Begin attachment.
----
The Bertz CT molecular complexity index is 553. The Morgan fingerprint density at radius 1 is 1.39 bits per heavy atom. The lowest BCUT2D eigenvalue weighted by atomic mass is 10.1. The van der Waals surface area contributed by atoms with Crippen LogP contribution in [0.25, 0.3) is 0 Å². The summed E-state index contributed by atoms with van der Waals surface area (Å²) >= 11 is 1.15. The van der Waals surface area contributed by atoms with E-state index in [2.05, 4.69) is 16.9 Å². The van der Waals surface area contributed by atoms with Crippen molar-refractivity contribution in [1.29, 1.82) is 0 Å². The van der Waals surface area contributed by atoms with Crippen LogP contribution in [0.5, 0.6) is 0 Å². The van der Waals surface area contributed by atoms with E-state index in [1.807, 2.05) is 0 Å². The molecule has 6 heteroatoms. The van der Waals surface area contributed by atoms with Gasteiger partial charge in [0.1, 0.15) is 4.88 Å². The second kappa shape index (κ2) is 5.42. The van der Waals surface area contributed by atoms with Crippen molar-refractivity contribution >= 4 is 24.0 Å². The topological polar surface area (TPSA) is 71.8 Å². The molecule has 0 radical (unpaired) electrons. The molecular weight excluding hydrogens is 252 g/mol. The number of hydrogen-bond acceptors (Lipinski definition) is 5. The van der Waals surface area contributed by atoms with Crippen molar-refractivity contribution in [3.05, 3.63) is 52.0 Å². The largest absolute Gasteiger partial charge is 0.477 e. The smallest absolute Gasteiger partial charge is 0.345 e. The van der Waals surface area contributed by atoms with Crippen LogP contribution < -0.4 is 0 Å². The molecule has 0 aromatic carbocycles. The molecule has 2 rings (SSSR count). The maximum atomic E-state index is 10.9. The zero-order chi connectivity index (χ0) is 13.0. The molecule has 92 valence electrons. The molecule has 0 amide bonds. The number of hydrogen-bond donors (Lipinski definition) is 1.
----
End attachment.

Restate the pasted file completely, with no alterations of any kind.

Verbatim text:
The Bertz CT molecular complexity index is 553. The Morgan fingerprint density at radius 1 is 1.39 bits per heavy atom. The lowest BCUT2D eigenvalue weighted by atomic mass is 10.1. The van der Waals surface area contributed by atoms with Crippen LogP contribution in [0.25, 0.3) is 0 Å². The summed E-state index contributed by atoms with van der Waals surface area (Å²) >= 11 is 1.15. The van der Waals surface area contributed by atoms with E-state index in [2.05, 4.69) is 16.9 Å². The van der Waals surface area contributed by atoms with Crippen molar-refractivity contribution in [1.29, 1.82) is 0 Å². The van der Waals surface area contributed by atoms with Crippen LogP contribution in [0.5, 0.6) is 0 Å². The van der Waals surface area contributed by atoms with E-state index in [1.807, 2.05) is 0 Å². The molecule has 6 heteroatoms. The van der Waals surface area contributed by atoms with Gasteiger partial charge in [0.1, 0.15) is 4.88 Å². The second kappa shape index (κ2) is 5.42. The van der Waals surface area contributed by atoms with Crippen molar-refractivity contribution >= 4 is 24.0 Å². The topological polar surface area (TPSA) is 71.8 Å². The molecule has 0 radical (unpaired) electrons. The molecular weight excluding hydrogens is 252 g/mol. The number of hydrogen-bond acceptors (Lipinski definition) is 5. The van der Waals surface area contributed by atoms with Crippen molar-refractivity contribution in [3.05, 3.63) is 52.0 Å². The largest absolute Gasteiger partial charge is 0.477 e. The smallest absolute Gasteiger partial charge is 0.345 e. The van der Waals surface area contributed by atoms with Crippen LogP contribution < -0.4 is 0 Å². The molecule has 0 aromatic carbocycles. The molecule has 2 rings (SSSR count). The maximum atomic E-state index is 10.9. The zero-order chi connectivity index (χ0) is 13.0. The molecule has 92 valence electrons. The molecule has 0 amide bonds. The number of hydrogen-bond donors (Lipinski definition) is 1.